Terry Sweeney

Terry Sweeney is an avid chamber musician and collaborator. Terry is a member of Sandbox Percussion and The Percussion Collective and has performed over 250 concerts across the United States and Europe.

In Sandbox’s 2021/22 season Terry premiered new works by Andy Akiho, David Crowell, Tawnie Olson, Jessica Meyer, and Tyshawn Sorey. In 2020, Terry premiered Don’t Look Down, a work by Christopher Cerrone with pianist Conor Hanick, at the Caramoor Center for Music and the Arts. Sandbox also presented the first-ever percussion quartet performance at Dumbarton Oaks, on a program that included world premieres by Andy Akiho and Viet Cuong. Terry has collaborated closely with composer John Luther Adams, presenting programs of his music at venues such as Storm King Art Center, Tippet Rise Art Center, Trinity Church Wall Street, Caramoor, and String Theory at the Hunter in Chattanooga. With Sandbox, Terry has performed Viet Cuong’s concerto Re(new)al with the Albany Symphony and the Curtis Symphony Orchestra.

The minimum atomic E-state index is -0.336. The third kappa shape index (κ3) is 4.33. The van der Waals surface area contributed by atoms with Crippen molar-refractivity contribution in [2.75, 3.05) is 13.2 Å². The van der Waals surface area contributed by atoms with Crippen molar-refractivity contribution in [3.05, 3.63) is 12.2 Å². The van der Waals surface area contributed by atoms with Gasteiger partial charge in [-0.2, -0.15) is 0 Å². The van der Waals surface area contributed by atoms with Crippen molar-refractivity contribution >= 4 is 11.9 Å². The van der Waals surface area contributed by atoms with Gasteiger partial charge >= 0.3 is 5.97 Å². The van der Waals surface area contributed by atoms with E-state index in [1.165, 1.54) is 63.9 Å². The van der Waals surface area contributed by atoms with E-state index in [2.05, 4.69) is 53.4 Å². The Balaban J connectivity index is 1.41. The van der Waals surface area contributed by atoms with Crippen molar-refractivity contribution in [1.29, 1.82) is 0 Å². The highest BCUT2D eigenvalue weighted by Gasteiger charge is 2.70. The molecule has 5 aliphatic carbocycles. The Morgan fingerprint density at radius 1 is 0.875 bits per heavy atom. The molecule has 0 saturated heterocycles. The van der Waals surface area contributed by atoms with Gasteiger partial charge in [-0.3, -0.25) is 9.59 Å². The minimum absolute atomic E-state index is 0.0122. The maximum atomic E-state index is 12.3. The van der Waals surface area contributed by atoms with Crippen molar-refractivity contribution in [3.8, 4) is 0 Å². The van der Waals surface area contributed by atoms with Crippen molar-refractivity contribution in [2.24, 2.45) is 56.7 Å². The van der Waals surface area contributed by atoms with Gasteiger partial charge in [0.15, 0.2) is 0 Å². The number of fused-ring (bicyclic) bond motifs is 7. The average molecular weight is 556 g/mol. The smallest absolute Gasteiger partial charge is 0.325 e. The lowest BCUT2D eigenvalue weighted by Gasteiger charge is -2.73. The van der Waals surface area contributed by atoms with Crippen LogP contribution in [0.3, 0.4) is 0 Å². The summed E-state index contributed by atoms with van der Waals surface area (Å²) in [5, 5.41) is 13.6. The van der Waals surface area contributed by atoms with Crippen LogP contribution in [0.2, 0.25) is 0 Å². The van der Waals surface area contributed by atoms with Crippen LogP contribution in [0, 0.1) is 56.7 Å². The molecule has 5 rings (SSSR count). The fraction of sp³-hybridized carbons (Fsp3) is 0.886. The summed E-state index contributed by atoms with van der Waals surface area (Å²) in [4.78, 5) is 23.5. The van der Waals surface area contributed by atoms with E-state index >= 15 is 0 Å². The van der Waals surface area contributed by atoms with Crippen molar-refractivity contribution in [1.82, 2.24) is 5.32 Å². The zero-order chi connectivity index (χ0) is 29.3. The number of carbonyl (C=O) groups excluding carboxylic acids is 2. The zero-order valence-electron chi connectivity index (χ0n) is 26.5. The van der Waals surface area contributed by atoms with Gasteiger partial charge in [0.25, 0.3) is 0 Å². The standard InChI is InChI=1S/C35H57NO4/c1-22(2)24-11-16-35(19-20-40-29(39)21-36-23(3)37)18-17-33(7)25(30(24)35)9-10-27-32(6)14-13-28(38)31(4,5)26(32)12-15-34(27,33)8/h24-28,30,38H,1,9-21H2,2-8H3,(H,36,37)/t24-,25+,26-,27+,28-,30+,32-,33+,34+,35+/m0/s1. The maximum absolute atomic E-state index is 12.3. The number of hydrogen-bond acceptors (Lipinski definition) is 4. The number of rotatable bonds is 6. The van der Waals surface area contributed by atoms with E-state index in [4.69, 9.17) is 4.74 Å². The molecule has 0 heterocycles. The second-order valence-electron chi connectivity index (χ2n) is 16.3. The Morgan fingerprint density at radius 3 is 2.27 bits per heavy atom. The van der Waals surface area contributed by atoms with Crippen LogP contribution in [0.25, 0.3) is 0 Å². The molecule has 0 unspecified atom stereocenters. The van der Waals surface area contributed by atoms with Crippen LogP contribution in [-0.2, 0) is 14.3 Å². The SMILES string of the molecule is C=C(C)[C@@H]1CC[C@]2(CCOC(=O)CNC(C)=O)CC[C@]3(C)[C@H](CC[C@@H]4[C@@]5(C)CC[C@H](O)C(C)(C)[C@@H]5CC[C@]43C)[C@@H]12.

With the Percussion Collective, Terry performed Christopher Theofanidis’s percussion concerto with the Colorado Symphony. In 2023, he will make his debut at the Musikverein in Vienna with a program that includes a new arrangement of John Adams’ Hallelujah Junction for six percussionists, Alejandro Vinao’s Stress and Flow, as well as Garth Neustadter’s Seaborne. The tour will also include performances in Amsterdam’s legendary Concertgebouw, the Purcell Room at Queen Elizabeth Hall in London, and Munich’s Allerheiligen-Hofkirche.